Facebook and the power of print
Friday, August 17, 2018
Jo Francis says that it is super-significant that online giant Facebook has turned to old media to get an important message across.
Back in June I was heading to the continent to see some new print tech, and while leafing through BA’s inflight business magazine I came across a supplement bound into the middle of it.
This turned out to be Grow, a magazine about thought leadership produced by Facebook. The supplement was a taster of the full magazine which is, apparently, available in British Airways business lounges at Heathrow and Gatwick and has been sent out as a marketing piece.
Not being a lounge type of traveller, I’m yet to see the standalone product, but it piqued my interest that Facebook had chosen to turn to the power of print to put this particular message across.
Grow was published just after the Facebook/Cambridge Analytica scandal hit peak outrage, and in her welcome message to the taster edition Facebook’s EMEA boss Nicola Mendelsohn continued the rolling-around-on-the-carpet-in-remorse theme, taking “a moment to acknowledge recent events” and pledging to “take meaningful steps to guard against those who abuse our platform”.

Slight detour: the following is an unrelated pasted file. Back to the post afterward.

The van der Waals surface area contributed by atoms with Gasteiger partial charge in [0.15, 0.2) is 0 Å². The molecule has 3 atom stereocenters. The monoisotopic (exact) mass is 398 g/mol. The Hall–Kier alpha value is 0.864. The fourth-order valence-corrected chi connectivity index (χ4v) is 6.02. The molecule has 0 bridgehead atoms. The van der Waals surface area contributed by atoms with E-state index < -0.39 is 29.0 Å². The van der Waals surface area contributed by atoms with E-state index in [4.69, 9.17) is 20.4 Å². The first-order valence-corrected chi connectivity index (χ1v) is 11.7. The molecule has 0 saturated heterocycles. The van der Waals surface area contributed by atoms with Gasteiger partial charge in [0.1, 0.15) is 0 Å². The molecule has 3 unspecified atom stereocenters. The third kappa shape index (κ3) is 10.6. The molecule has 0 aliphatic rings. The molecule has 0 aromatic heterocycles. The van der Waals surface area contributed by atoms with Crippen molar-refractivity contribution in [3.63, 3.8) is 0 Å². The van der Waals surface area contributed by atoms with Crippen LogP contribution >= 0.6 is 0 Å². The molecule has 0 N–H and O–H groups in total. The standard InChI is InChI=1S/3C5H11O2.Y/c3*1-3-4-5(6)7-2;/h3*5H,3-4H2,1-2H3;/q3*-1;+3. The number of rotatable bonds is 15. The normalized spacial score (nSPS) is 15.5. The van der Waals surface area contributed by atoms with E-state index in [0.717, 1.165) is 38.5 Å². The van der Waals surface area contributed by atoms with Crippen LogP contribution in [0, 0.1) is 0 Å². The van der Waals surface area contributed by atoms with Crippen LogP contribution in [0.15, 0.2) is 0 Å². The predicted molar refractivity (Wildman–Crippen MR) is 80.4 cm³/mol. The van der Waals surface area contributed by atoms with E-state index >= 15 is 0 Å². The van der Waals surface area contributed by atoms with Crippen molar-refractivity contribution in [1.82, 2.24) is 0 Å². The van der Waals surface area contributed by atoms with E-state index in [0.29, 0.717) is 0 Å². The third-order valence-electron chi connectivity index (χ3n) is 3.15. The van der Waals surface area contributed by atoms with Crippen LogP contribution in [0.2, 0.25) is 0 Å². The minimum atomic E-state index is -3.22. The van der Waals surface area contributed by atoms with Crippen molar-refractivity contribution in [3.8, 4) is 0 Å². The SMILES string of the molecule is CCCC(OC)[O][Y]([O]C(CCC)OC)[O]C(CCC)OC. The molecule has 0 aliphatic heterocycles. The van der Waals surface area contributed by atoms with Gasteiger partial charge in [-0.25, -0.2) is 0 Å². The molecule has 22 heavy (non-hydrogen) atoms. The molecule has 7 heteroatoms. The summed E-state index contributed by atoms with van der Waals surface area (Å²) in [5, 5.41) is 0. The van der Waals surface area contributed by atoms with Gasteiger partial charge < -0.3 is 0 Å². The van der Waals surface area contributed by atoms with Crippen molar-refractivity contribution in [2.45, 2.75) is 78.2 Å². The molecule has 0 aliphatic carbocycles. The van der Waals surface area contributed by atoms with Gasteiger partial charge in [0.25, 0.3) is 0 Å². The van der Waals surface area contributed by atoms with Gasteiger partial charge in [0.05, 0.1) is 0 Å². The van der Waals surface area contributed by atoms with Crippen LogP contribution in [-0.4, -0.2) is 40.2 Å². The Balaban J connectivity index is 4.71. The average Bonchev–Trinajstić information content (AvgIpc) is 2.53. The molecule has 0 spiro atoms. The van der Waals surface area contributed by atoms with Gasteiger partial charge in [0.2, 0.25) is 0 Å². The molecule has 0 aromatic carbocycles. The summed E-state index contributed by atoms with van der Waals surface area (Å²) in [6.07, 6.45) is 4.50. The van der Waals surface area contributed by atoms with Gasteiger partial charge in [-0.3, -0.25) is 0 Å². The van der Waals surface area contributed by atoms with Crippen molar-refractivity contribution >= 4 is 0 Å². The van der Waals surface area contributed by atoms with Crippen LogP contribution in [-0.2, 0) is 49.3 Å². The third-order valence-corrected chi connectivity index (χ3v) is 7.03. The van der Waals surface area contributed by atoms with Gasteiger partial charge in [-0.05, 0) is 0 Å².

Over the intervening weeks, something else has been notable. It seems I can’t open a newspaper or magazine, or indeed pass a bus stop, without seeing Facebook’s ‘Fake news is not our friend’ campaign.
They must be spending an eye-watering amount on it, and, who knows, maybe Facebook is single-handedly responsible for the recent uplift in newspaper advertising.
It’s hugely significant that Facebook has turned to ‘old’ media, and trusted publishing channels to get this message across, when its own platform was facing so much distrust.
This is something for the industry at large to take note of, a jewel of a fact that is not so much fake news as excellent news.
Facebook has handed printed media high-profile validation for the communication of important messages – in times of crisis or not. We should make the most of it.